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TWN Info Service on WTO and Trade Issues (Nov18/01)
2 November 2018
Third World Network

Ottawa meet's move for launching new round of talks at MC12
Published in SUNS #8783 dated 29 October 2018


Geneva, 26 Oct (D. Ravi Kanth) - Trade ministers from 13 countries on Thursday (25 October) set the ground towards launching a new round of trade negotiations at MC12, arguing that "the current situation at the WTO is no longer sustainable".

This appeared to be an euphemism for burying the Doha work program once and for all while launching plurilateral negotiations at the WTO's 12th ministerial meeting (MC12) in Astana, Kazakhstan, in June 2020, trade envoys told SUNS.

[Since the Dillon Round, at the old GATT, leading ICs have always engaged i n this game: launch a new round, with all issues on the agenda, negotiate accords on issues of concern to them, and then end the round, placing unfinished issues on a new work program. Developing countries will only have themselves to blame, if they swallow this bait once again and agree by consensus to the Canadian initiative. It is also time for them to call DG Azevedo to account at the next General Council meeting, by tabling a formal agenda item and proposal. SUNS]

The 13 trade ministers from the European Union, Japan, Canada, Norway, Switzerland, Australia, New Zealand, Singapore, South Korea, Kenya, Brazil, Mexico, and Chile, along with the WTO Director-General Roberto Azevedo, finalized a one-and-half page communique that emphasized that they will "move forward urgently on transparency, dispute settlement and developing 21st century trade rules."

The communique includes a hotchpotch of unspecified multilateral issues as well as plurilateral issues, without mentioning a word about the Doha work program.

The United States, which gave a tacit approval for the meeting, stayed out of the meeting.

China, India, South Africa, and Indonesia were not invited for the meeting, which took place in Ottawa, Canada.

[In trade history, Ottawa was hitherto known for the infamous Ottawa Pact of the 1930s, for British Imperial preferences. If the new initiative succeeds, Ottawa will be associated with winding up multilateralism. SUNS]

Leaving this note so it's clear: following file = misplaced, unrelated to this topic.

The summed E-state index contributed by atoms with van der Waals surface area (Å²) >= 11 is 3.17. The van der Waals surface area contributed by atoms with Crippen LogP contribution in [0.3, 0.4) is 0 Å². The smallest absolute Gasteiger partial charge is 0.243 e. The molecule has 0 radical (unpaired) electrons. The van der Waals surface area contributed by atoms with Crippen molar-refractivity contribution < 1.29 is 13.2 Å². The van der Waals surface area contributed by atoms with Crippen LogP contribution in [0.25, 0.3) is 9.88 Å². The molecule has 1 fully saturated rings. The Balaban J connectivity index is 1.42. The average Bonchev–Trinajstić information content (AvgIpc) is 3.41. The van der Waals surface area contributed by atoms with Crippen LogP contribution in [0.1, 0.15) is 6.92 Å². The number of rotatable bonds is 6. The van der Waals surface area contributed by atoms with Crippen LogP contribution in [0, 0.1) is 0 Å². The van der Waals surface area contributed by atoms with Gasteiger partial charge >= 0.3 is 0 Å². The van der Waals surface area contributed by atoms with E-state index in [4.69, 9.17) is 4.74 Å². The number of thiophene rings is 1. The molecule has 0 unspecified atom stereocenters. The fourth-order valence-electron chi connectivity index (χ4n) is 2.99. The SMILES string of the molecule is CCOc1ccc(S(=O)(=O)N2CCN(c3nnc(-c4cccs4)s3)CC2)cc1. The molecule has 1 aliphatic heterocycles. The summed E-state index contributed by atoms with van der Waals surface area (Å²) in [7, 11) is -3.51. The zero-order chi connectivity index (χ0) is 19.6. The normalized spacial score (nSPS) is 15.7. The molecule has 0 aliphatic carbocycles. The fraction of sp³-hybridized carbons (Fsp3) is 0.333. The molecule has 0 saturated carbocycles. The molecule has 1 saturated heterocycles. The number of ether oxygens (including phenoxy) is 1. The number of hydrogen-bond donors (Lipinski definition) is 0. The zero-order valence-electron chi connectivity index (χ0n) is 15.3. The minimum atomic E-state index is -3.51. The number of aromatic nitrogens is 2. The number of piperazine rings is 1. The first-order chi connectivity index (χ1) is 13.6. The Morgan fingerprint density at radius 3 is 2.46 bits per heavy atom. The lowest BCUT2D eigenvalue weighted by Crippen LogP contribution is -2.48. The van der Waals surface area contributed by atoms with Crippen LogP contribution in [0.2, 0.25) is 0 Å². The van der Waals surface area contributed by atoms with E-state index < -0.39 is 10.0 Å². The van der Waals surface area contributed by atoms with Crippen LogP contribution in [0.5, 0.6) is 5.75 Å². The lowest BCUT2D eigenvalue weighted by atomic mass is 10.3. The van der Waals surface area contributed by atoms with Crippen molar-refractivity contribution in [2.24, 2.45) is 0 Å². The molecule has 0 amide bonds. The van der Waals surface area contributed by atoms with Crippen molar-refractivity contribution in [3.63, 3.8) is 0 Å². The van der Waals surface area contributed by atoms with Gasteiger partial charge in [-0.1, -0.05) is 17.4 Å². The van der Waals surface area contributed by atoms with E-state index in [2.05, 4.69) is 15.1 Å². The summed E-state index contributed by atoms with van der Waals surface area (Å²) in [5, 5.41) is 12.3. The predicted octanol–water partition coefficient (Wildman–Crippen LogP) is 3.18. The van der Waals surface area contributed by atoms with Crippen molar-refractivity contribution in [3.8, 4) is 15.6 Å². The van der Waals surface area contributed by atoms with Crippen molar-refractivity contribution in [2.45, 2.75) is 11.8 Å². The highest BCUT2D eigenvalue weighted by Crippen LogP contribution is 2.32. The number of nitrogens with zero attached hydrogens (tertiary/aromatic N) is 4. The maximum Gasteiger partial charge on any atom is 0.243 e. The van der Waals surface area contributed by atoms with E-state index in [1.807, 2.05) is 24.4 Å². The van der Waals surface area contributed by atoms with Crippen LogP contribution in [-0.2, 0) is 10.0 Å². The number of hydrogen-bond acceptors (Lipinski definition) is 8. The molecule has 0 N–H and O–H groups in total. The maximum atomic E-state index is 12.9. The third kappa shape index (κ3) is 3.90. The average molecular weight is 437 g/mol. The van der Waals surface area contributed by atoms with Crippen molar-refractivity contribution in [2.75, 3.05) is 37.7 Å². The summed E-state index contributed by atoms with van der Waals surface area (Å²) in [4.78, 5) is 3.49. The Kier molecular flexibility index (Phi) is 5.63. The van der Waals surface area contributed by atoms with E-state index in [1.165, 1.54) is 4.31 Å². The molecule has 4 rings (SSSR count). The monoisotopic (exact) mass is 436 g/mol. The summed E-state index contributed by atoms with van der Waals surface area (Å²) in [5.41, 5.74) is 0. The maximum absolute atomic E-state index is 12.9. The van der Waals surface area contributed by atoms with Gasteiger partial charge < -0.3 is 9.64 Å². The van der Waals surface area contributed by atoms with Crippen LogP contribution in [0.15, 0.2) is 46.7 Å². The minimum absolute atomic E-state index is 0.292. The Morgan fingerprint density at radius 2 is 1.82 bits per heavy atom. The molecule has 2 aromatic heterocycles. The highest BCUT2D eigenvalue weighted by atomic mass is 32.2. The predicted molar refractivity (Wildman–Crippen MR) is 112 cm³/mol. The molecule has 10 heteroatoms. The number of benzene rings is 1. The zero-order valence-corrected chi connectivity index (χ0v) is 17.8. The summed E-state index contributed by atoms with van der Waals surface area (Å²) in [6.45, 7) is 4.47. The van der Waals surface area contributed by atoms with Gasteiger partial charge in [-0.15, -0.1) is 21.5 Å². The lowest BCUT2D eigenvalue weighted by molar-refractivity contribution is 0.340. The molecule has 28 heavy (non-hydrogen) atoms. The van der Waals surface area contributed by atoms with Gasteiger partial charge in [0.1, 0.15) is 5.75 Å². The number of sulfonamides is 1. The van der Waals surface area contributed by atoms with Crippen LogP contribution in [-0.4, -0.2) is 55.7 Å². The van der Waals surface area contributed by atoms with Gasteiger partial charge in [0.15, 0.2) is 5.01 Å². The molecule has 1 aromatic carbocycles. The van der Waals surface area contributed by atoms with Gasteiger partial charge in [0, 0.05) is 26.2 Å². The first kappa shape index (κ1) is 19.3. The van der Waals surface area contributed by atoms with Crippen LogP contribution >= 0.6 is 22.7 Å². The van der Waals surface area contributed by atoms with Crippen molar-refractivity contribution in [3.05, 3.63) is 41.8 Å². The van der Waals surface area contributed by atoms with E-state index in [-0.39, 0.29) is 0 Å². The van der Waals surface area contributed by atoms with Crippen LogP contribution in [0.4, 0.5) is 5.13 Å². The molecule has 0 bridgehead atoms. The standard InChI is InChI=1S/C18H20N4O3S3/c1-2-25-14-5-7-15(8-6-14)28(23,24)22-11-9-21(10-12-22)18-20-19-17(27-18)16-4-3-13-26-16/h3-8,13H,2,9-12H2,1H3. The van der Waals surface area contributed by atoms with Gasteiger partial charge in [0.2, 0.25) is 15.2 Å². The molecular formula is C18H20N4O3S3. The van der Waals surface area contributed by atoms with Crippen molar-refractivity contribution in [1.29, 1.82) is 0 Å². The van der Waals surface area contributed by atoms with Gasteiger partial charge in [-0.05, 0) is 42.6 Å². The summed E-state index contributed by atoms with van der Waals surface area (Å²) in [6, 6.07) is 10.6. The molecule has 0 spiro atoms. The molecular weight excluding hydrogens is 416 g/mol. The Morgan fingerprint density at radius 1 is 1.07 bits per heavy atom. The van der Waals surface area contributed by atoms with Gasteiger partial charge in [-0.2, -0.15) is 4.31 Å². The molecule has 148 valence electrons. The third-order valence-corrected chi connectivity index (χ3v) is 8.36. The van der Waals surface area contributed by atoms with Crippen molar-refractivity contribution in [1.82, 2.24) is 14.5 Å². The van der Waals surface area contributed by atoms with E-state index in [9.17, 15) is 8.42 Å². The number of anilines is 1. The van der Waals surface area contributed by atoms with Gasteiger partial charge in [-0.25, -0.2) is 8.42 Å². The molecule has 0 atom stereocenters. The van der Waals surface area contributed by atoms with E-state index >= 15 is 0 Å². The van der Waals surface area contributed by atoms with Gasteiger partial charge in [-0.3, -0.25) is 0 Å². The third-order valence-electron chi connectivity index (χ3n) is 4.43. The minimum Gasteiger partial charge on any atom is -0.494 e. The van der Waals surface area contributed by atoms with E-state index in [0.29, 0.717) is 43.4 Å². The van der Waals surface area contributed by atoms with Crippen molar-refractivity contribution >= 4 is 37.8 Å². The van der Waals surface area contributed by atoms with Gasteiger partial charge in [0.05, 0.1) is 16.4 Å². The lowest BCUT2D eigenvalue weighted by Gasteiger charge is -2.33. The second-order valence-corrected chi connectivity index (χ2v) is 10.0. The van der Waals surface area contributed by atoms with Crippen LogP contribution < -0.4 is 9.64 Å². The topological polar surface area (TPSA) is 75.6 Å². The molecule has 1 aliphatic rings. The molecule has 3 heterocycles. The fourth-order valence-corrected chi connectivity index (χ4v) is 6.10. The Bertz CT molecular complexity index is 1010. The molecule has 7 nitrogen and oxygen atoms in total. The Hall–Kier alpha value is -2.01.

In many ways, the 13-member coalition, which was very carefully chosen, is the new ginger group that will produce ideas with the able support of the WTO DG for launching plurilateral negotiations in the so-called five joint initiatives - electronic commerce, investment facilitation, disciplines for micro, small, and medium enterprises (MSMEs), domestic regulation for services, and trade and gender - at the WTO's 12th ministerial meeting in Astana in June 2020, said trade envoys, who asked not to be identified.

The Group will also simultaneously prepare the groundwork for the launch of negotiations by using the multilateral route in issues that would involve "flexible and open negotiating approaches" for "the market distortions caused by [industrial] subsidies and other instruments."

These issues fall under the rubric of "level playing field", said a member of a participating country.

The Ottawa communique remains ambitious on how the market-distortions will be determined, he suggested.

Though the communique underscored the need to "unblock" the appointment of Appellate Body members so as to make the Dispute Settlement Body effective, Canada's trade minister Jim Carr, who chaired the two-day meeting, said "there should be [a] consideration for an alternative which would focus on mediation among disputants," according to the Washington Trade Daily of 26 October.

Effectively, the Canadian minister's suggestion amounted to what the US Trade Representative Ambassador Robert Lighthizer had insisted over the past two years.

Ambassador Lighthizer had maintained several times unambiguously that Washington would prefer to go back to the GATT-phase of negotiating the panel rulings as opposed to the Appellate Body's decisions that went far beyond its mandated role.

The three main points of the communique cover the three functions of the trade body - the negotiating function, the dispute settlement system, and the WTO Secretariat.